Smart Money Math Strategies

Proven Math-Based Approaches To Trading

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Description:

Purchase a well-diversified index fund using either dollar cost averaging or as a lump sum purchase.

Holding Period:

Short to indefinite.

Risks:

Short-term market volatility risks exists, however, these are somewhat masked via the index diversification. As a long-term buy and hold strategy there is very little risk associated with this approach.

Explanation:

Many market pundits who profess individual stock picking will also acknowledge that this strategy works as well simply because the math behind it is so solid. Many of the blog posts written on this site also confirm this logic as well. One of the best articles I have found on this subject can be found here.

Description:

This strategy rotates between a well-diversified index fund (usually a benchmark) and individual stocks. The rotation between the index and the individual stocks occurs when the trader determines that the individual stocks are undervalued in relation to the index. At no time is cash held as an asset in this strategy.

Holding Period:

Individual stocks are held for as long as the undervaluation is calculated. Once the individual stocks become equal in valuation with the index, or overvalued relative to the index, the stocks are sold and the index is purchased with the proceeds. At a minimum this strategy requires the individual stocks to be held at least T+2 days to avoid free rider violations. Since no cash is held at anytime this strategy does not support day trading for the individual stocks.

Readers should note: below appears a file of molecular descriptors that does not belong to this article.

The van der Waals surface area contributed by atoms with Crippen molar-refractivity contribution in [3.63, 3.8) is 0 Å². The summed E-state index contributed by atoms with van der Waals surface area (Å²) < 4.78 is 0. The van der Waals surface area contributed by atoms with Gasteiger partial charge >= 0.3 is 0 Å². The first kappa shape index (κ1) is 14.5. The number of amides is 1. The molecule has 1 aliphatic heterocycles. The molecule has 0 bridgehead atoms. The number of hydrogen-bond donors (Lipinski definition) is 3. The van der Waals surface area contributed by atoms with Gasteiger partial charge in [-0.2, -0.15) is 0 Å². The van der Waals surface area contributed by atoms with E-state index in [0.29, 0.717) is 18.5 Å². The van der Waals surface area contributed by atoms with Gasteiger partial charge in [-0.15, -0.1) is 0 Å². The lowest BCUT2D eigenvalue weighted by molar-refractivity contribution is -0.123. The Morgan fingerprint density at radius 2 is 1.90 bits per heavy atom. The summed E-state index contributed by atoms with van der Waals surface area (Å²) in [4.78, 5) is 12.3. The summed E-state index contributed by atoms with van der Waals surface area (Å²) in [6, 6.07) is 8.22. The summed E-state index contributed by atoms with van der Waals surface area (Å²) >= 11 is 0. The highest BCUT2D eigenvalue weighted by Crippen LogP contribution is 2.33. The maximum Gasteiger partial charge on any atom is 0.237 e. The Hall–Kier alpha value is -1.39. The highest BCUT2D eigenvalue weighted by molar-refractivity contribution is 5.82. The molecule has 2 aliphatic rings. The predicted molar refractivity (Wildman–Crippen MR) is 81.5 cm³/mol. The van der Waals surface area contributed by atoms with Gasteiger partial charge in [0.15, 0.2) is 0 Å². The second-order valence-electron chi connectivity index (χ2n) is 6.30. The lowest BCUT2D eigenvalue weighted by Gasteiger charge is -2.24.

Risks:

When the strategy is holding the diversified index very little long-term risk exists. Short-term risk still may exist, but downturns can be looked at as a buying opportunity for individual stocks used in the strategy. This is similar to the "Buy And Hold Diversified Index" strategy discussed above.

When individual stocks are purchased according to the strategy, idiosyncratic risks are introduced which must be accounted for in the stock selection analysis. This risk is exacerbated in relation to day traded stocks since the trader cannot sell the individual stock position for a minimum of T+2 (or T+3) days. To somewhat mitigate these risks, traders may elect to purchase the individual stocks using dollar cost averaging or setting a limit for the amount of time individual stocks are held regardless of their valuation in relation to the index.

Explanation:

This strategy is ideal for traders wishing to simply beat an index without spending significant time every day determining where to place their assets. Since most of the time the strategy will hold the benchmark index, traders can take their time in deciding when to jump into individual stocks they feel are undervalued. Unlike other benchmark beating strategies, "Selective Alpha Index Tracking" allows the trader to rotate between stocks as little or as much as they like without the risk of dramatically falling behind a gradually rising index.